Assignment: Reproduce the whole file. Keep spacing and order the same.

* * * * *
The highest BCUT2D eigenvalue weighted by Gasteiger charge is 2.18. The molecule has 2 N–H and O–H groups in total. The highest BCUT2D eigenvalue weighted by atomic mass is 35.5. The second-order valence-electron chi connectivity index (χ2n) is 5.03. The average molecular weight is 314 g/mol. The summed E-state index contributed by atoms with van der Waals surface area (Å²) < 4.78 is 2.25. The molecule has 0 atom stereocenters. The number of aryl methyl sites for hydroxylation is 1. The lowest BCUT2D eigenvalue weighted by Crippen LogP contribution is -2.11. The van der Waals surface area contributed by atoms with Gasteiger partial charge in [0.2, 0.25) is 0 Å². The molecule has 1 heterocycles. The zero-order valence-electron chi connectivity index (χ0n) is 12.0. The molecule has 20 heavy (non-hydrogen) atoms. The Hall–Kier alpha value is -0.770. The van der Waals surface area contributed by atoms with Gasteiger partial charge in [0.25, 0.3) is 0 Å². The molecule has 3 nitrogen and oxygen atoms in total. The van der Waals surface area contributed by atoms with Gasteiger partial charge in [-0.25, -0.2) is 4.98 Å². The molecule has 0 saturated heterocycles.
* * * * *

The highest BCUT2D eigenvalue weighted by Gasteiger charge is 2.18. The molecule has 2 N–H and O–H groups in total. The highest BCUT2D eigenvalue weighted by atomic mass is 35.5. The second-order valence-electron chi connectivity index (χ2n) is 5.03. The average molecular weight is 314 g/mol. The summed E-state index contributed by atoms with van der Waals surface area (Å²) < 4.78 is 2.25. The molecule has 0 atom stereocenters. The number of aryl methyl sites for hydroxylation is 1. The lowest BCUT2D eigenvalue weighted by Crippen LogP contribution is -2.11. The van der Waals surface area contributed by atoms with Gasteiger partial charge in [0.2, 0.25) is 0 Å². The molecule has 1 heterocycles. The zero-order valence-electron chi connectivity index (χ0n) is 12.0. The molecule has 20 heavy (non-hydrogen) atoms. The Hall–Kier alpha value is -0.770. The van der Waals surface area contributed by atoms with Gasteiger partial charge in [0.25, 0.3) is 0 Å². The molecule has 3 nitrogen and oxygen atoms in total. The van der Waals surface area contributed by atoms with Gasteiger partial charge in [-0.25, -0.2) is 4.98 Å². The molecule has 0 saturated heterocycles.